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By Mark Finkelstein | November 3, 2011 | 7:34 AM EDT

"Some thoughts on those angry voters. Ask parents of any two-year-old and they can tell you about those temper tantrums: the stomping feet, the rolling eyes, the screaming . . . The voters had a temper tantrum last week."-- ABCs' Peter Jennings, November 14, 1994, explaining the Republican congressional victory.

Looks like the Associated Press has had its Peter Jennings temper-tantrum moment.  AP's explanation, as per the headline it chose for its story, of the overwhelming, 30-point margin by which Colorado voters rejected a tax-raising referendum?  Coloradans were in a "sour mood."  More after the jump.

By Tim Graham | November 2, 2011 | 11:25 PM EDT

Islamists firebombed a satirical newspaper in France named Charlie Hebdo. Time magazine, on its “Global Spin” blog, uncorked outrage – against the newspaper. Time’s Paris bureau chief Bruce Crumley blamed the “insolent” newspaper for the bombing. The headline was “Firebombed French Paper Is No Free Speech Martyr.” Ace of Spades says the URL suggests the original title may have been even worse: "Firebombed French Paper: A Victim of Islam, Or Its Own Obnoxious Islamaphobia?"

Don’t try telling Crumley that an omnidirectional print equivalent of South Park defines free speech: “As such, Charlie Hebdo has cultivated its insolence proudly as a kind of public duty—pushing the limits of freedom of speech, come what may. But that seems more self-indulgent and willfully injurious when it amounts to defending the right to scream ‘fire’ in an increasingly over-heated theater.”

By Jack Coleman | November 2, 2011 | 6:35 PM EDT

United Steelworkers international president Leo Gerard has a message to the flea party whiny-whiners still camping out instead of sleeping in their parents' basements -- playtime is over.

Just in case the Occupy movement fails -- in other words, when it fails -- Gerard is urging union members to fill that gaping void with "more militancy." (audio clips after page break)

By Matt Hadro | November 2, 2011 | 6:35 PM EDT

When Republican presidential candidate Herman Cain briefly raised his voice at reporters on Wednesday and his staff moved them aside, CNN reported the incident hour after hour in the afternoon as another addition to the candidate's negative coverage.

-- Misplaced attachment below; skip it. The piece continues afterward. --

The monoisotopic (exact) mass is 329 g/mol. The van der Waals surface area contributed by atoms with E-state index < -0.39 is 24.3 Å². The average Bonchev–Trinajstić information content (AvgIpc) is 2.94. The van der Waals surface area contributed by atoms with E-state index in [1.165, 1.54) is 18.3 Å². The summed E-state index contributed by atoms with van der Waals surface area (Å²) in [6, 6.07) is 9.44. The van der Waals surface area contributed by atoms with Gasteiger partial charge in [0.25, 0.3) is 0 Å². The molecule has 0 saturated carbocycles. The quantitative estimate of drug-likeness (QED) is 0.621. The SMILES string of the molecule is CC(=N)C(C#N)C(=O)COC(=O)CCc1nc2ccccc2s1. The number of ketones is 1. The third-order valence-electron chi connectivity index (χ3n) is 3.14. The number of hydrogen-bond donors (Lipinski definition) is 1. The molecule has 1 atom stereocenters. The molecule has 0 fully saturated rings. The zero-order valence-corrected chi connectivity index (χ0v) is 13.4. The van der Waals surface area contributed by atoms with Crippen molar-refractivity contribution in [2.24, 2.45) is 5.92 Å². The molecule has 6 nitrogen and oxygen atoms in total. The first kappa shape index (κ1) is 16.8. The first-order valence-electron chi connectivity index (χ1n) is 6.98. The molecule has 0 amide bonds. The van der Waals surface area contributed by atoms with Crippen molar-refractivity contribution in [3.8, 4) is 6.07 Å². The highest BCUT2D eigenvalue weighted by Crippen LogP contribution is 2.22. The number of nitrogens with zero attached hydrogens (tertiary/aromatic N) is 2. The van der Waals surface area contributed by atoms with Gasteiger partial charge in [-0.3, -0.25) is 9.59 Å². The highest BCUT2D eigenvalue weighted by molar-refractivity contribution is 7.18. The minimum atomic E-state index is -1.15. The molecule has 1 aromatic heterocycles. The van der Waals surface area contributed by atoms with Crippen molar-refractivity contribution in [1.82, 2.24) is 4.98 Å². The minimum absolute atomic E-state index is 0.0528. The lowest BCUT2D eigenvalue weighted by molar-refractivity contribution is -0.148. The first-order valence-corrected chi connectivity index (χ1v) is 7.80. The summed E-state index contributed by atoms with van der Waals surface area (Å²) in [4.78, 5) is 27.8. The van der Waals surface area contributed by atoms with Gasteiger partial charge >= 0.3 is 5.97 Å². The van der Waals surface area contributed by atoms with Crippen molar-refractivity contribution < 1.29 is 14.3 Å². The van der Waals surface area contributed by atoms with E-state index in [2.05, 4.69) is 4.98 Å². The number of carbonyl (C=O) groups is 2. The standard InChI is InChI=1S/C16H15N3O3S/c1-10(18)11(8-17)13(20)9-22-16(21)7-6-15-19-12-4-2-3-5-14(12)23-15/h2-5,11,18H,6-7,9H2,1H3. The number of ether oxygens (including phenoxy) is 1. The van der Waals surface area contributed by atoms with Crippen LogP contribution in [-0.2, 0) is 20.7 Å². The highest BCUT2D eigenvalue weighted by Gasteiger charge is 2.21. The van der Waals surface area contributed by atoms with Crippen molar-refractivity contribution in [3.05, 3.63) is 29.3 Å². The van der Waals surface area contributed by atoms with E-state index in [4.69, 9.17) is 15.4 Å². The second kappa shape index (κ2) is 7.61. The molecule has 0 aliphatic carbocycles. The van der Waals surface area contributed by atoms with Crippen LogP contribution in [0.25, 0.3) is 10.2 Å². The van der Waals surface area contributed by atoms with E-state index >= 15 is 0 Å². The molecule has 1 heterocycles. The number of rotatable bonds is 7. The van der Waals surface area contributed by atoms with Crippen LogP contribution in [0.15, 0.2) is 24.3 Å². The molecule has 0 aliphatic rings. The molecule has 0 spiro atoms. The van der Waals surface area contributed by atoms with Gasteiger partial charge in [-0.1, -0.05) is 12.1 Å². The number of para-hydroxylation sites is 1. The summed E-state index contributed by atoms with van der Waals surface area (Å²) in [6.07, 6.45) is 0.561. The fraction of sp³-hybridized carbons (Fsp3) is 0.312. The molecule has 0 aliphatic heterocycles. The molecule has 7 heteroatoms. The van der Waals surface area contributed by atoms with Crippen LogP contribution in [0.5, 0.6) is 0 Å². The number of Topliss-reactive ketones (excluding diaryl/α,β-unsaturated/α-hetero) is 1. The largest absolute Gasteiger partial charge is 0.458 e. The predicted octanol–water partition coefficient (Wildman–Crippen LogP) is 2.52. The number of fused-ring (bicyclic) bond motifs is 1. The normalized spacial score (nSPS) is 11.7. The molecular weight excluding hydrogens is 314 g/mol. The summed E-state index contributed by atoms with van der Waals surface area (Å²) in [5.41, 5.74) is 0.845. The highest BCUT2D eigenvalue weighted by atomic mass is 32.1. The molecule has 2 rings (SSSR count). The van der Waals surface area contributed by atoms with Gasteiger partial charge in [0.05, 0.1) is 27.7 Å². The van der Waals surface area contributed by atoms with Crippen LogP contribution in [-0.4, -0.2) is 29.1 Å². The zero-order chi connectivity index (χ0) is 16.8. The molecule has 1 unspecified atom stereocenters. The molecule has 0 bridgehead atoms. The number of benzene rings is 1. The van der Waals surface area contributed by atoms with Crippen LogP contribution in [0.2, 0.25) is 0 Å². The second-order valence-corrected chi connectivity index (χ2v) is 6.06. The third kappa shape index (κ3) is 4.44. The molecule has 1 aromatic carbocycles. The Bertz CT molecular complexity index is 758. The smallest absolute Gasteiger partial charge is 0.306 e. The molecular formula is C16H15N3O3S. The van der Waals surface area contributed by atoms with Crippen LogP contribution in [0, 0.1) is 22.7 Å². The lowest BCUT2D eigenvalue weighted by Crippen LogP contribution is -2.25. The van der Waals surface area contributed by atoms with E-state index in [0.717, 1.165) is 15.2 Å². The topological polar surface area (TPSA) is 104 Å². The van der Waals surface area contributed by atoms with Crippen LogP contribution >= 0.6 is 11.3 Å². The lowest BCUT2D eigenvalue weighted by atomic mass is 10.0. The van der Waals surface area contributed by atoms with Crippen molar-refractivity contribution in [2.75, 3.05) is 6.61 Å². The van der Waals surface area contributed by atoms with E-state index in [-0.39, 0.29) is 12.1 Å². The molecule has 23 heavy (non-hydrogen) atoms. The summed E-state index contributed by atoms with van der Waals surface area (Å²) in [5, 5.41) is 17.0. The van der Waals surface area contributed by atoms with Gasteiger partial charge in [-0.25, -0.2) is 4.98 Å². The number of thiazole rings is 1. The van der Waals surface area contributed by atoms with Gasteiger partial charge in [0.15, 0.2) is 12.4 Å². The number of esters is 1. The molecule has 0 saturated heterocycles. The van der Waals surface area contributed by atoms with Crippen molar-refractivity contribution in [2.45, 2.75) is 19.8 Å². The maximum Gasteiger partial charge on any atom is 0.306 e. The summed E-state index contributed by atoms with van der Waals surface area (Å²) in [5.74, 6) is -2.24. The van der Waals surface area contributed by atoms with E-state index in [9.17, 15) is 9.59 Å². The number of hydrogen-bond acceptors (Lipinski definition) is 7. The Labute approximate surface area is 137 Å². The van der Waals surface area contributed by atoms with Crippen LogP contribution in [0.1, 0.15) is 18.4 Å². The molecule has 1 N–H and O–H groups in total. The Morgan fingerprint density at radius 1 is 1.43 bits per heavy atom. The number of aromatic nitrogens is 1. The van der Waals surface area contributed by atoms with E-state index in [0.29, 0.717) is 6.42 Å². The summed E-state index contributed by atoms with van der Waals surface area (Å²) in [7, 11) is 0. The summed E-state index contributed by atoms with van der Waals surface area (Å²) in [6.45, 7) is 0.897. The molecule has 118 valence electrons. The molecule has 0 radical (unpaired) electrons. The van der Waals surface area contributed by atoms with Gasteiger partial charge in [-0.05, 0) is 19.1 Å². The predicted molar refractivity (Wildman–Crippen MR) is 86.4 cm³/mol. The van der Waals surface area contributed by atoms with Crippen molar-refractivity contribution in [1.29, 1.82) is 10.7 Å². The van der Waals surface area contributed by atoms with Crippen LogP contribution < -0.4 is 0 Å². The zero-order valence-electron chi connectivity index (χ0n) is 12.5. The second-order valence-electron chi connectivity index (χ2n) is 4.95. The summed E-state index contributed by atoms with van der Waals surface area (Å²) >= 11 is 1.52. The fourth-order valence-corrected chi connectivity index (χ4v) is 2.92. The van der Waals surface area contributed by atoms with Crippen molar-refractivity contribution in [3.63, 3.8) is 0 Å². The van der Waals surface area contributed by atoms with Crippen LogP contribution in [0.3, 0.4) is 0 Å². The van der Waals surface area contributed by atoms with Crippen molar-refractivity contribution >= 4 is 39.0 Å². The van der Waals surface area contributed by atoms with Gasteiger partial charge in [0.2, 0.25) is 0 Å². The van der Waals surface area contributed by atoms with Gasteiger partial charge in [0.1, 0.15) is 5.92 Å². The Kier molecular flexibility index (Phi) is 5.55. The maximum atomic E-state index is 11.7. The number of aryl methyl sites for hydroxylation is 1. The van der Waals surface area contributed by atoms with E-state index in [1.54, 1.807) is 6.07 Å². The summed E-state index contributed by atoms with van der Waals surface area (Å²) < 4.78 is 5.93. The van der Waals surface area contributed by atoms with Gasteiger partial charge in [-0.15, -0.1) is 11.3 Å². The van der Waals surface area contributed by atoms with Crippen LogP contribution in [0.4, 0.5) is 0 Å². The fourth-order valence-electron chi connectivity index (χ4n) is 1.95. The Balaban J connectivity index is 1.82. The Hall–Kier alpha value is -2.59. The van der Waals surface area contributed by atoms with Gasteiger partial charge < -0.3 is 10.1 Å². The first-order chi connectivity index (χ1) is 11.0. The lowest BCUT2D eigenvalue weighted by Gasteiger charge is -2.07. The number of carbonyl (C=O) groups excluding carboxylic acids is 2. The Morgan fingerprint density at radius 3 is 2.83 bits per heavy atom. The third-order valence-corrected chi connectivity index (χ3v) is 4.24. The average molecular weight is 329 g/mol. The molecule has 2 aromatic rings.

CNN condemned the ordeal as "nasty," and a "melee," that Cain got "very testy" and "lashed out at reporters." Readers can view the video below to determine if the confrontation was indeed a "melee."

By Noel Sheppard | November 2, 2011 | 6:19 PM EDT

For at least the umpteenth day in a row, so-called conservative Joe Scarborough ridiculed Republican presidential candidate Herman Cain.

On Wednesday's Morning Joe, the host said, "Sarah Palin could absolutely take down Herman Cain in a foreign policy Jeopardy contest right now" (video follows with transcript and commentary):

By Scott Whitlock | November 2, 2011 | 6:09 PM EDT

Former Newsweek editor Howard Fineman appeared on Wednesday's Hardball to mock Republican presidential candidates as simplistic. He exclaimed, "But, they're advertising their ignorance is what I'm saying!"

Fineman, who now is the political editor at the more overtly liberal Huffington Post, dripped with condescension as he described the potential GOP nominees. The journalist berated, "What I find fascinating about [Cain's] candidacy, and really the tenor of a lot of what the Republican candidates are saying, including Rick Perry, is they are saying, 'We don't need to know all those fancy facts.'" [See video below. MP3 audio here.]

By Ken Shepherd | November 2, 2011 | 4:03 PM EDT

"F*** you!" is how MSNBC's Chris Matthews reportedly objected to the notion that he used the services of a ghostwriter for his new book, "Jack Kennedy: Elusive Hero."

In a November 2 blog post, Forbes.com's Jeff Bercovici detailed the Hardball host's testy reaction to the suggestion that just as Matthews's boyhood hero heavily relied on Ted Sorensen, Matthews had a professional scribe assist him on his latest project (emphasis mine):

By Kyle Drennen | November 2, 2011 | 3:56 PM EDT

While being grilled by co-host Ann Curry on Wednesday's NBC Today on Arizona's illegal immigration law causing racial discrimination, Governor Jan Brewer hit back and declared: "I believe truly that the media and others have tried to throw out that race card to shut down the debate. It's not about that. It's about illegal immigration." [Audio available here]

Earlier, Curry fretted: "Now what would justify such a law that required people, essentially, to carry papers, identification, something that proved that they're American citizens?" Brewer replied: "...it's under reasonable suspicion, it's no different than what law enforcement actually does today....So it's a simple issue, and the press, the liberal media tried to blow that completely totally out of perspective." [View video after the jump]